# 8 Including Graphics

The standard documentation included with Python makes no use of diagrams or images; this is intentional. The outside tools used to format the documentation have not always been suited to working with graphics. As the tools have evolved and been improved by their maintainers, support for graphics has improved.

The internal tools, starting with the mkhowto script, do not provide any direct support for graphics. However, mkhowto will not interfere with graphics support in the external tools.

Experience using graphics together with these tools and the howto and manual document classes is not extensive, but has been known to work. The basic approach is this:

1. Create the image or graphic using your favorite application.

2. Convert the image to a format supported by the conversion to your desired output format. If you want to generate HTML or PostScript, you can convert the image or graphic to encapsulated PostScript (a .eps file); LaTeX2HTML can convert that to a .gif file; it may be possible to provide a .gif file directly. If you want to generate PDF, you need to provide an encapsulated'' PDF file. This can be generated from encapsulated PostScript using the epstopdf tool provided with the teTeX distribution on Linux and Unix.

3. In your document, add this line to import'' the general graphics support package graphicx:

\usepackage{graphicx}


4. Where you want to include your graphic or image, include markup similar to this:

\begin{figure}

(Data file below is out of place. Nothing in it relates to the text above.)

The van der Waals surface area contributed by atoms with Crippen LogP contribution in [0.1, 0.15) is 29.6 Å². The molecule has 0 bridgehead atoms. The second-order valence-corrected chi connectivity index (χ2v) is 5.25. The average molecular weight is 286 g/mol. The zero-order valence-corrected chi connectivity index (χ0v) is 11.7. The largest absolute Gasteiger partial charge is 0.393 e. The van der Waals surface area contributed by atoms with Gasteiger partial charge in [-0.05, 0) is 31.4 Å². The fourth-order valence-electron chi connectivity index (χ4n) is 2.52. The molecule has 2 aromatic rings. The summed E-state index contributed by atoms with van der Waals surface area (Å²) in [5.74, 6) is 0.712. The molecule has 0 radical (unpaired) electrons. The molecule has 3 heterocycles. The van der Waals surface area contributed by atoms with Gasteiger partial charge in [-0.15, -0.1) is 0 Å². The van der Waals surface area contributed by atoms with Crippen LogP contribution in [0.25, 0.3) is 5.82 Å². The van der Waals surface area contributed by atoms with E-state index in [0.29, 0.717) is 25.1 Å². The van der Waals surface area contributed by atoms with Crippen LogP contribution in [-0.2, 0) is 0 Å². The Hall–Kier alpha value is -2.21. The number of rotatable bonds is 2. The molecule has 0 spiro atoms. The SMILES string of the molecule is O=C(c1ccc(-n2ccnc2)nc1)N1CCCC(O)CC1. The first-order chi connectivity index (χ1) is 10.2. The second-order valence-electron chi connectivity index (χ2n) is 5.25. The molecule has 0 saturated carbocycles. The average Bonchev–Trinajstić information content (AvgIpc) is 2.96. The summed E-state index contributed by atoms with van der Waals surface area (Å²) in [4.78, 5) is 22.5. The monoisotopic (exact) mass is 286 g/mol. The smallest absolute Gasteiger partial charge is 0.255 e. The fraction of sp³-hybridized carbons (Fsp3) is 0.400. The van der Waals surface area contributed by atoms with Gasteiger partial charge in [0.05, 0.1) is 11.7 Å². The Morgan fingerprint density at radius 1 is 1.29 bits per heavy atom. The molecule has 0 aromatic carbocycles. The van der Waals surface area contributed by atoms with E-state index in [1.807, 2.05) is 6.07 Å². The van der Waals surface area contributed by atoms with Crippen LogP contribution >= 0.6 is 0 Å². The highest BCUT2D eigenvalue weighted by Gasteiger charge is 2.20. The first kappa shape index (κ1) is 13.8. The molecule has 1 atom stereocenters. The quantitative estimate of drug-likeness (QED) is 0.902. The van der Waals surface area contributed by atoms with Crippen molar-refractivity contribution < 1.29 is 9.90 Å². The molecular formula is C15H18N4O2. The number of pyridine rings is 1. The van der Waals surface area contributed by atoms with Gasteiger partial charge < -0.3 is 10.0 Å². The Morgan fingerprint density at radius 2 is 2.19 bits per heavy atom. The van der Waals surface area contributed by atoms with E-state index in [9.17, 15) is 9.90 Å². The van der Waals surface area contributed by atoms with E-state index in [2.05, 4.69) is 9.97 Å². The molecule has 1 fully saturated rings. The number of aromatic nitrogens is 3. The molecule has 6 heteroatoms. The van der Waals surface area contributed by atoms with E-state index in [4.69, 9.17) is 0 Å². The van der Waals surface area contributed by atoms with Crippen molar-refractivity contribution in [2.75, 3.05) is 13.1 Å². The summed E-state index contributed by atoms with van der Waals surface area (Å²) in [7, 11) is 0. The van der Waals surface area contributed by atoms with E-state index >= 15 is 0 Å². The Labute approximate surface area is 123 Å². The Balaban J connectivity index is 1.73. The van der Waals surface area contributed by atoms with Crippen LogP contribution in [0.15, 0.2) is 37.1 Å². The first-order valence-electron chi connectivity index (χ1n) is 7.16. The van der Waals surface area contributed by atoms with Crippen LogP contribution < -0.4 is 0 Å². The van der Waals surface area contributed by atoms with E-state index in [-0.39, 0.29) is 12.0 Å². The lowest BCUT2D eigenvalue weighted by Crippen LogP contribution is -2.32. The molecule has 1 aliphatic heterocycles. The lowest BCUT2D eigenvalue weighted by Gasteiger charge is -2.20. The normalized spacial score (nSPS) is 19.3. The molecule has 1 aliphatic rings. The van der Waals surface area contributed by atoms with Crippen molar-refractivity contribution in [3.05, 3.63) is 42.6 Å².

\centering
\includegraphics[width=5in]{myimage}
\caption{Description of my image}
\end{figure}


In particular, note for the \includegraphics macro that no file extension is provided. If you're only interested in one target format, you can include the extension of the appropriate input file, but to allow support for multiple formats, omitting the extension makes life easier.

5. Run mkhowto normally.

If you're working on systems which support some sort of make facility, you can use that to ensure the intermediate graphic formats are kept up to date. This example shows a Makefile used to format a document containing a diagram created using the dia application:

default: pdf
all:     html pdf ps

html:   mydoc/mydoc.html
pdf:    mydoc.pdf
ps:     mydoc.ps

mydoc/mydoc.html:  mydoc.tex mygraphic.eps
mkhowto --html $< mydoc.pdf: mydoc.tex mygraphic.pdf mkhowto --pdf$<

mydoc.ps:   mydoc.tex mygraphic.eps
mkhowto --postscript $< .SUFFIXES: .dia .eps .pdf .dia.eps: dia --nosplash --export$@ $< .eps.pdf: epstopdf$<